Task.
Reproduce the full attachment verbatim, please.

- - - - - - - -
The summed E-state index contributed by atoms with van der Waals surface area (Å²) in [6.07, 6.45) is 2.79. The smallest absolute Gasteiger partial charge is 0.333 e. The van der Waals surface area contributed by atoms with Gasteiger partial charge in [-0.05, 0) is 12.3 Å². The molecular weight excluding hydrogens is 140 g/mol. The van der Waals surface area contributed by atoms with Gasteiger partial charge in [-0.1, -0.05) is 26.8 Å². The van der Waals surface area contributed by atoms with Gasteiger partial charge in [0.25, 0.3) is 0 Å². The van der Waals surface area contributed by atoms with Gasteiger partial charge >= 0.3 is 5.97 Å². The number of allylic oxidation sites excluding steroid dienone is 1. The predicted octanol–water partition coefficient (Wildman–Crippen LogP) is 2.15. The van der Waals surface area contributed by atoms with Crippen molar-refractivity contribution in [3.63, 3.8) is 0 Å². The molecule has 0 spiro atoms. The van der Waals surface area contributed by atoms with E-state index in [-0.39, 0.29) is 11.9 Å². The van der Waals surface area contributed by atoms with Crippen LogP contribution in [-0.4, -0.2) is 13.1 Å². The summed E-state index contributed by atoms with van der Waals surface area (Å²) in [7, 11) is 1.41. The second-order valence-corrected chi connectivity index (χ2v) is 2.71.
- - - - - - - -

The summed E-state index contributed by atoms with van der Waals surface area (Å²) in [6.07, 6.45) is 2.79. The smallest absolute Gasteiger partial charge is 0.333 e. The van der Waals surface area contributed by atoms with Gasteiger partial charge in [-0.05, 0) is 12.3 Å². The molecular weight excluding hydrogens is 140 g/mol. The van der Waals surface area contributed by atoms with Gasteiger partial charge in [-0.1, -0.05) is 26.8 Å². The van der Waals surface area contributed by atoms with Gasteiger partial charge in [0.25, 0.3) is 0 Å². The van der Waals surface area contributed by atoms with Gasteiger partial charge >= 0.3 is 5.97 Å². The number of allylic oxidation sites excluding steroid dienone is 1. The predicted octanol–water partition coefficient (Wildman–Crippen LogP) is 2.15. The van der Waals surface area contributed by atoms with Crippen molar-refractivity contribution in [3.63, 3.8) is 0 Å². The molecule has 0 spiro atoms. The van der Waals surface area contributed by atoms with E-state index in [-0.39, 0.29) is 11.9 Å². The van der Waals surface area contributed by atoms with Crippen LogP contribution in [-0.4, -0.2) is 13.1 Å². The summed E-state index contributed by atoms with van der Waals surface area (Å²) in [7, 11) is 1.41. The second-order valence-corrected chi connectivity index (χ2v) is 2.71.